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Monday, September 7, 2015

When music 'lived!'

“I’m not trying to stump anybody … it’s the beauty of the language I’m interested in.” – Buddy Holly

Much has been made of “the day the music died,” Buddy Holly’s death in an Iowa cornfield when the plane carrying him, J.P. Richardson (the Big Bopper) and Richie Valens crashed on Feb. 3,  1959.  His was a life and brilliant writing/singing career ended at just age 22.  
Born on this date in 1936 to a musical family from Lubbock, TX, Holly often is held up as the iconic figure of the musical exuberance of the 1950s' Rock-and-Roll boom years that also, of course, produced American superstars Elvis Presley and Chuck Berry.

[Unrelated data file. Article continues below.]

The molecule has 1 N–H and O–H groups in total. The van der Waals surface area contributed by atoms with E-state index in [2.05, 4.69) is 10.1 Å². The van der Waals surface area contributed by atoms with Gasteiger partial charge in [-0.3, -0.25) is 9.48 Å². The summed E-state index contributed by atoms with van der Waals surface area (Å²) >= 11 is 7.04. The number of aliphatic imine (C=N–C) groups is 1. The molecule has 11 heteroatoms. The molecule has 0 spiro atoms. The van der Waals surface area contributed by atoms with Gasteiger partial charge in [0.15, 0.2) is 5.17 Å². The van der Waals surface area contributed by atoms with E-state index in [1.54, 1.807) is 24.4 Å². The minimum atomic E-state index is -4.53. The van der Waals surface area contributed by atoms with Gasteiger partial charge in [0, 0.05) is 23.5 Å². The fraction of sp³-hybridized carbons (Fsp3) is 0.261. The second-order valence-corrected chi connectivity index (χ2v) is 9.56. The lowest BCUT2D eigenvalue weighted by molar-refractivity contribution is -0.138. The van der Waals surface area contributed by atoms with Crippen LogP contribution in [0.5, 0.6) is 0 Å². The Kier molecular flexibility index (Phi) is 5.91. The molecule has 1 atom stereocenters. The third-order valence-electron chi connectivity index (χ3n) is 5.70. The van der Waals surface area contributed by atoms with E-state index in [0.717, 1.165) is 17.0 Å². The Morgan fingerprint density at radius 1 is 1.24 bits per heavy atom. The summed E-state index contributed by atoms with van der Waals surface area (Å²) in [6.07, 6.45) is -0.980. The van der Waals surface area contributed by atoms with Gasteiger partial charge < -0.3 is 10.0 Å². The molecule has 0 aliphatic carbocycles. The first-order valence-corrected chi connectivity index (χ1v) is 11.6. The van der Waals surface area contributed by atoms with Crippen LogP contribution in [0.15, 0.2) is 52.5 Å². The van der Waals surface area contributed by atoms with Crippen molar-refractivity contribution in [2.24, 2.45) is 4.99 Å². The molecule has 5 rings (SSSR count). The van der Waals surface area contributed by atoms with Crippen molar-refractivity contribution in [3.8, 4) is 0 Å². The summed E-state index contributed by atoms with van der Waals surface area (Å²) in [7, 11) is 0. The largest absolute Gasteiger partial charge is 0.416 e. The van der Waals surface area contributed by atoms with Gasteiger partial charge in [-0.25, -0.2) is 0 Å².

During his short career, Holly wrote, recorded and produced most of his own material as well as dozens of songs recorded by others.  He is often regarded as the act that defined the traditional Rock-and-Roll lineup of two guitars, bass and drums, and a major influence on later popular bands like the Beatles, the Rolling Stones, Eric Clapton and Elton John.

In 1986, he was in the first “class” inducted into the Rock and Roll Hall of Fame.   Rolling Stone magazine ranks him number thirteen on its list of "100 All-time Greatest Artists" and Encyclopædia Britannica states that Holly "produced some of the most distinctive and influential work in rock music’s history.”  AllMusic defines him as "the single most influential creative force in early rock & roll."  Born this day and the music (and his writing) still lives.

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